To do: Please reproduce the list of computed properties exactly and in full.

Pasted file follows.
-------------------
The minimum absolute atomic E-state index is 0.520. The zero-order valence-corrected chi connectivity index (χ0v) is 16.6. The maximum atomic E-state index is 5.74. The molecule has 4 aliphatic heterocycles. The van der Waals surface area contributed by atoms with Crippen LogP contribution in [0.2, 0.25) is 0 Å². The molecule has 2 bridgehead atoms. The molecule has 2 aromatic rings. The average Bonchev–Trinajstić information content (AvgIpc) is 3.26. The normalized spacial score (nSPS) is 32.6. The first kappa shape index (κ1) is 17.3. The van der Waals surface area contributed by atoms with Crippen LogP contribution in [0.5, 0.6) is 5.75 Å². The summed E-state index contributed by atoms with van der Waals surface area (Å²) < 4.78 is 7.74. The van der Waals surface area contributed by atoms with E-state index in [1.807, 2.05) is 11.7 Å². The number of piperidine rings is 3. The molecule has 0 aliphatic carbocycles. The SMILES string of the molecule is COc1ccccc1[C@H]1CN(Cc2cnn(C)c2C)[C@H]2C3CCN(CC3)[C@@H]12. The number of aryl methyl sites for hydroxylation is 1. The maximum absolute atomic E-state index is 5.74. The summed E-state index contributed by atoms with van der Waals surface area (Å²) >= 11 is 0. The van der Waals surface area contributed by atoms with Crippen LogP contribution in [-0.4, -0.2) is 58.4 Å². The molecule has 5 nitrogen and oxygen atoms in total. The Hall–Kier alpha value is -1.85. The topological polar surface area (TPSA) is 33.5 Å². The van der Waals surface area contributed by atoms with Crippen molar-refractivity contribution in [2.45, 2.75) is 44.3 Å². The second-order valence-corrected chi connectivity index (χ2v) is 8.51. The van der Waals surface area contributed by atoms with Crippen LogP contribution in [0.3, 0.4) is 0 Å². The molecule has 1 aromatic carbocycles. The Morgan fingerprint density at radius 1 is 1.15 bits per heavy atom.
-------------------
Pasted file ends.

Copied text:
The minimum absolute atomic E-state index is 0.520. The zero-order valence-corrected chi connectivity index (χ0v) is 16.6. The maximum atomic E-state index is 5.74. The molecule has 4 aliphatic heterocycles. The van der Waals surface area contributed by atoms with Crippen LogP contribution in [0.2, 0.25) is 0 Å². The molecule has 2 bridgehead atoms. The molecule has 2 aromatic rings. The average Bonchev–Trinajstić information content (AvgIpc) is 3.26. The normalized spacial score (nSPS) is 32.6. The first kappa shape index (κ1) is 17.3. The van der Waals surface area contributed by atoms with Crippen LogP contribution in [0.5, 0.6) is 5.75 Å². The summed E-state index contributed by atoms with van der Waals surface area (Å²) < 4.78 is 7.74. The van der Waals surface area contributed by atoms with E-state index in [1.807, 2.05) is 11.7 Å². The number of piperidine rings is 3. The molecule has 0 aliphatic carbocycles. The SMILES string of the molecule is COc1ccccc1[C@H]1CN(Cc2cnn(C)c2C)[C@H]2C3CCN(CC3)[C@@H]12. The number of aryl methyl sites for hydroxylation is 1. The maximum absolute atomic E-state index is 5.74. The summed E-state index contributed by atoms with van der Waals surface area (Å²) >= 11 is 0. The van der Waals surface area contributed by atoms with Crippen LogP contribution in [-0.4, -0.2) is 58.4 Å². The molecule has 5 nitrogen and oxygen atoms in total. The Hall–Kier alpha value is -1.85. The topological polar surface area (TPSA) is 33.5 Å². The van der Waals surface area contributed by atoms with Crippen molar-refractivity contribution in [2.45, 2.75) is 44.3 Å². The second-order valence-corrected chi connectivity index (χ2v) is 8.51. The van der Waals surface area contributed by atoms with Crippen LogP contribution in [0.3, 0.4) is 0 Å². The molecule has 1 aromatic carbocycles. The Morgan fingerprint density at radius 1 is 1.15 bits per heavy atom.